In 2020, the world-wide shift to remote work was anything but voluntary. It was a necessary measure that many companies took (if they could) to make things safer for their employees as the virus and lockdowns spread. As 2021 draws to a close and the pandemic drags on, many have questions about the future of remote work. Was it just a temporary measure? Or is remote work here to stay?
In our 2021 Hiring Benchmark Report, we found that 71% of organizations changed their remote work policies in response to COVID-19. According to our most recent data, 16% of organizations mostly remote and 40% are still mostly in-person. But the majority – 44% of respondents – are using the hybrid model.
And early data shows that it’s this hybrid model that’s most likely to stick around post-pandemic. The way we work has evolved – it’s unlikely that the packed pre-pandemic offices will be the norm again. For starters, hybrid models allow for the best of both worlds. Remote days offer employees highly desired flexibility, while in-person days help employees foster strong working relationships.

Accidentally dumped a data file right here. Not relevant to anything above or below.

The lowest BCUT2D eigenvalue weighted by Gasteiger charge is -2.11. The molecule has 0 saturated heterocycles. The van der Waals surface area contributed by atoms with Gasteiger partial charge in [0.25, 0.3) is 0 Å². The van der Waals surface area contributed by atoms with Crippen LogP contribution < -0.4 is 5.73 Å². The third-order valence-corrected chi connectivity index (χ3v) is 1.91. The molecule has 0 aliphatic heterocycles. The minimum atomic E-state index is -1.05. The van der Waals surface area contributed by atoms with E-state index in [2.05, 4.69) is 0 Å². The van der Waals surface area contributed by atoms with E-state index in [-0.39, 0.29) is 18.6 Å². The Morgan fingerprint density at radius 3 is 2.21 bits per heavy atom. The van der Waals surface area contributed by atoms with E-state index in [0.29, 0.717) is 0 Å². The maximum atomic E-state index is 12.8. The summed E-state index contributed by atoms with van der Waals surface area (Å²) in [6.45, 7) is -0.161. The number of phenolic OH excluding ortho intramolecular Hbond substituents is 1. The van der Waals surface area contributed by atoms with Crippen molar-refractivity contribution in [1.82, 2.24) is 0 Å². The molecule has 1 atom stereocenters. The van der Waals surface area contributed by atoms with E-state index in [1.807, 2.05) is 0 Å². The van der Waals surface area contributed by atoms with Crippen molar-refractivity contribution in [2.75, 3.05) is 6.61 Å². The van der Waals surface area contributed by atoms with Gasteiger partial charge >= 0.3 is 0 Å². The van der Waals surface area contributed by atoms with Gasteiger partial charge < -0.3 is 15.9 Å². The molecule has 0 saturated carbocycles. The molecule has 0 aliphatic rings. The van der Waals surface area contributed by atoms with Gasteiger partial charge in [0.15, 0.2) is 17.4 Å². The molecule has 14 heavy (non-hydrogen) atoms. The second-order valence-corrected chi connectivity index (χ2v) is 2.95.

But the hybrid model isn’t without its own challenges. Such a monumental shift in how many businesses function is sure to cause a few gears to grind. Of the 44% of survey respondents who have adopted the hybrid model, their main worry is employee engagement, with 69% of them finding it to be a challenge. Other top concerns include maintaining company culture, fostering collaboration, as well as onboarding and training of new employees.
But if the first couple years of the 2020s have taught us anything, it's that we're highly adaptable. While these hurdles are anything but easy to overcome, the future is clear: businesses and people alike will evolve to jump over them. Remote work has created immense opportunity (alongside immense disruption) and it’s not going to disappear in the coming years.
If you’re curious about what other trends we uncovered, download your copy of the 2021 Hiring Benchmark Report today.